Locomotive Hits Woman’s Car
During this week in December 1936, an accident occurred in Chehalis between a car and a locomotive.
“Two Chehalis women barely escaped death last evening at the railroad crossing near the Northern Pacific depot when their car was truck by a lone engine,” The Centralia Daily Chronicle reported.
“The driver, Mrs. Cecile Finch, 680 Folsom street, said she became confused from the glare of the lights on the wet pavement and drove directly in front of a slowly moving engine. The other occupant of the car, Mrs. Rapholz, 1317 Cascade avenue, suffered a broken collar bone when the engine struck the car on the side where she was sitting. Mrs. Finch’s car was considerably damaged but she was uninjured.
“Immediately following the crash, when the engine was still partially blocking the crossing, Fred Wiese, Corvallis, Oregon, attempted to drive around the back end of the engine and became stalled on the rails. Until his car was pulled off the tracks, the railroad engine could proceed in neither direction. The steering apparatus on his car was broken.
“State Patrolman Bill Reynolds, who attended the accident, said the glare of the lights from the bus station reflecting on the wet pavement practically blinded all drivers who approached the crossing from the west.”

Man Falls from Freight Car, Breaks Arm
120 years ago, in 1886
The Lewis County Bee reported on an injury of a railroad employee.
“Charley Ross, of Centralia, who has been working on the railroad, returned home a few days ago,” the newspaper wrote. “While at work as brakeman he fell from the top of a freight car at Tenino and broke one of the small bones in his arm.
“We did not learn which arm.”

Mr. Farmer Finds Mr. Bull, Not Mr. Bruin
100 years ago, in 1911
A local farmer caught something else besides a bear in a bear trap.
“John Sinclair planted a bear trap in his apple orchard a few days ago thinking he would catch Mr. Bruin, who had been feasting on his apples,” The Chehalis Bee-Nugget reported.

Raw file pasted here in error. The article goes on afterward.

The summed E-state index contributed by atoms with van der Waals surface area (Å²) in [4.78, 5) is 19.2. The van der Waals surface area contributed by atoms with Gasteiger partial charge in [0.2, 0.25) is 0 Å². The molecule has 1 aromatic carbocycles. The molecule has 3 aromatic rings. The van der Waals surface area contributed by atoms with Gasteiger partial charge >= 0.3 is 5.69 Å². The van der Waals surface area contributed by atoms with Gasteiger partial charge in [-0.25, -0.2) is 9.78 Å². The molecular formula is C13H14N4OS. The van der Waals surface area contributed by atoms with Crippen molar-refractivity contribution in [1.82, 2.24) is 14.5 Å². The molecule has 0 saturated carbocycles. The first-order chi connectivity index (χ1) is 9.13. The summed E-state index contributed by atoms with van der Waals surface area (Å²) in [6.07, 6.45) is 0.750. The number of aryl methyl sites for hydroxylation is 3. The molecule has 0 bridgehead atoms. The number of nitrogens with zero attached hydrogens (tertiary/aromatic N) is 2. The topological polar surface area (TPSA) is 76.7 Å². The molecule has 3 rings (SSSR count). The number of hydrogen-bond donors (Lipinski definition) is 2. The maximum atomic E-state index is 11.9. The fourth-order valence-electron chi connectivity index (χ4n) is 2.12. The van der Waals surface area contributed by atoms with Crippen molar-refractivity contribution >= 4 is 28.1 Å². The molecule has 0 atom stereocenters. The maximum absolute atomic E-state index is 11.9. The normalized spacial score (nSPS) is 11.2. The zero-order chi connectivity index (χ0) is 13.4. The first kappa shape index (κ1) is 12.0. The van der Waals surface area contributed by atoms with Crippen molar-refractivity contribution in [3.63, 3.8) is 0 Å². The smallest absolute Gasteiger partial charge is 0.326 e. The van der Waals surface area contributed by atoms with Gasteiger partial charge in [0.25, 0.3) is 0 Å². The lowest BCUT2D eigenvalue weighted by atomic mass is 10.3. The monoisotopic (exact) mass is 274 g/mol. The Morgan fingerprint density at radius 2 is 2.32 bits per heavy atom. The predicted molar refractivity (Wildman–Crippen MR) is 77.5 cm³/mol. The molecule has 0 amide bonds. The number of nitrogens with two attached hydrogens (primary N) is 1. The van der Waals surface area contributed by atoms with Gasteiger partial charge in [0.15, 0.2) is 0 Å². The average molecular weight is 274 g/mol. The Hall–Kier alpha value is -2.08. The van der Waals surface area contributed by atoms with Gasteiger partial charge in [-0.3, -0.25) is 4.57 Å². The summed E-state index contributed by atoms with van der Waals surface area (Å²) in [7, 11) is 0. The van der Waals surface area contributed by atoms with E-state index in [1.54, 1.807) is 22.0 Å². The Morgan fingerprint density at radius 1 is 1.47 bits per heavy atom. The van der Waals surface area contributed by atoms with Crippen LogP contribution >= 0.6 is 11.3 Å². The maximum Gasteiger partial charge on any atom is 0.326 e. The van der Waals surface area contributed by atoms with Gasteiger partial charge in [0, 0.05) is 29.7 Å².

“After three or four days, John returned to the trap to get his catch and was greatly surprised to find his old bull tightly clinched in it, instead of the bear so John had to get out and call in his neighbors to help him release the bull of his snare.”

Plane Flips Upside Down During Storm
50 years ago, in 1961
An L-2 Aeronca plane,owned by William Hofmann, Chehalis, suffered $300 damage when high winds turned it upside down at the Chehalis-Centralia Airport.
Chehalis was believed to be the hardest hit with winds reading 60-65 mph, as registered by the speed indicators of the planes at the airport.
“Water short-circuited the air raid siren at Henderson Park, causing it to sound continuously for 19 minutes, between 1:40 a.m. and 1:59 a.m.,” according to The Daily Chronicle.
Thirty minutes later, the Chehalis Fire Department lost its business phone and alarm system because of water seeping into the telephone cables. The telephone company quickly provided two emergency lines.
The Chehalis Police Department received 53 telephone calls from local citizens.

King Kong Comes to the Fox
25 years ago, in 1986
The Fox Theatre in Centralia announced “King Kong Lives” was coming to the theatre. “America’s Biggest Hero is back ... and He is not happy,” the advertisement in The Chronicle read.

Roads Sinking in County
10 years ago, in 2001
Two roads were sinking in Lewis County. One was Telegraph Road north of state Route 506, which was closed.
“The road is closed,” said Lewis County Engineer Pete Ringen. “Both lanes are affected. We will not be able to repair it anytime soon. Part of the road dropped down. The road is still there, but it would be risky for people even to walk on it.”
Davis Lake Road, east of Morton, also had sunk.
“As of yesterday, the road surface had dropped about two feet, and both lanes were affected,” Ringen reported. “This is a location where we’ve had a history of problems, and, unlike Telegraph Road, we’re hopeful that we may, emphasize may, be able to reopen the road after some short-term repairs while we investigate a long-term solution.”

Three Tigers Voted All-State First Team
Five years ago, in 2006
The Associated Press All-State First Football Team included three Centralia Tiger football players. They were offensive lineman Scott Clements, linebacker Shay McElvain and defensive lineman Joey Tivnan.
Adna’s Derek McCann was selected first-team offensive-lineman in the 2B Class, and Onalaska’s Peter Gentile, was first-team for the 1A ranks, also as offensive lineman.

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